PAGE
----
Some iOS artists I follow on soundcloud that are personal friends are achieving remarkable results. So much so that if you didn’t know they use apps, you’d be forgiven for thinking they used expensive desktop software and real analog synths. They have got on with the job and are grateful for the tools they have.

So, I personally like to focus more on the result, especially if the process itself is pleasurable. Those that find the process pleasurable will achieve excellent results…

I love my own personal process and I’ve narrowed down the apps I use to around 5. I ocassionally revisit some older ones but to be honest, I’m looking forward to an ultimate standalone daw that has amazing built in synths, excellent editing options and great drum manipulation built in. This would save all kinds of back and forth shenanigans aswell as space on the device.

So, I’d like to open this for discussion and encourage you to share your thoughts.

  • Are you happy with the current iOS app developments?
  • What is missing?
  • What are your own goals for the music you make with apps?
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3 Responses to iOS MUSIC MAKING – PROCESS AND RESULT

  1. Alex Matheu says:

    I write music in different places, and each has it’s own workflow and it’s own set of requirements, thus each has a different app or application if I am using a notebook/desktop.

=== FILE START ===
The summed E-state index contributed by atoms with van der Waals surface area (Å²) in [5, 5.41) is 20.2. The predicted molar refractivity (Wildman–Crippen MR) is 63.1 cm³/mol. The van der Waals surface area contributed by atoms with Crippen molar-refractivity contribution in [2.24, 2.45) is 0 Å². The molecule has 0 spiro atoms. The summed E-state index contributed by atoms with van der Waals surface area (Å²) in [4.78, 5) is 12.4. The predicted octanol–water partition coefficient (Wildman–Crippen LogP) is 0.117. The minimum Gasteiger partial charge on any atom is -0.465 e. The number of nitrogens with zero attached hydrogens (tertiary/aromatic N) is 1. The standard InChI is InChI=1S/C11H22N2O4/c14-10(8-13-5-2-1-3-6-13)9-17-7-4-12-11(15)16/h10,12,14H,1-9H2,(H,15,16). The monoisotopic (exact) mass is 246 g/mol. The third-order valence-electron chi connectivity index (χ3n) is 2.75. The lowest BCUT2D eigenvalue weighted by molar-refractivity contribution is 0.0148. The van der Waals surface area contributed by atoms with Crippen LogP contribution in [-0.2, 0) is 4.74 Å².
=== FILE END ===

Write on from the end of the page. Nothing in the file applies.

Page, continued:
I agree there always seems to be something I want missing from this app or that app, especially, personally for me in the app DAWs, but you know what, that is OK.

    I enjoy using different apps for different things, even if they do some things that are very similar, just like my surrounding seem to affect my end result so do the apps that I use, even if it is something simple like the aesthetics.

    So while a do it all sort of DAW is missing, and it would be great, I don’t think it would stop me from still using different apps to get different sorts of sounds.

    I think when inspiration strikes, use whatever you have accessible to you to capture it, and whether or not you finish the piece in that app, or take it to 5 different other apps along the way, part of the excitement is in the journey the sounds take.

  2. As I’m usually writing ‘out and about’ (and so dependant on iOS to provide me with tools I can use to do this), I’m firmly of the belief that we are still in the early days of app develepment and the abilities they can provide us with. Things like Audiobus and Jack are the start of the 2nd generation development, but there is far more to come.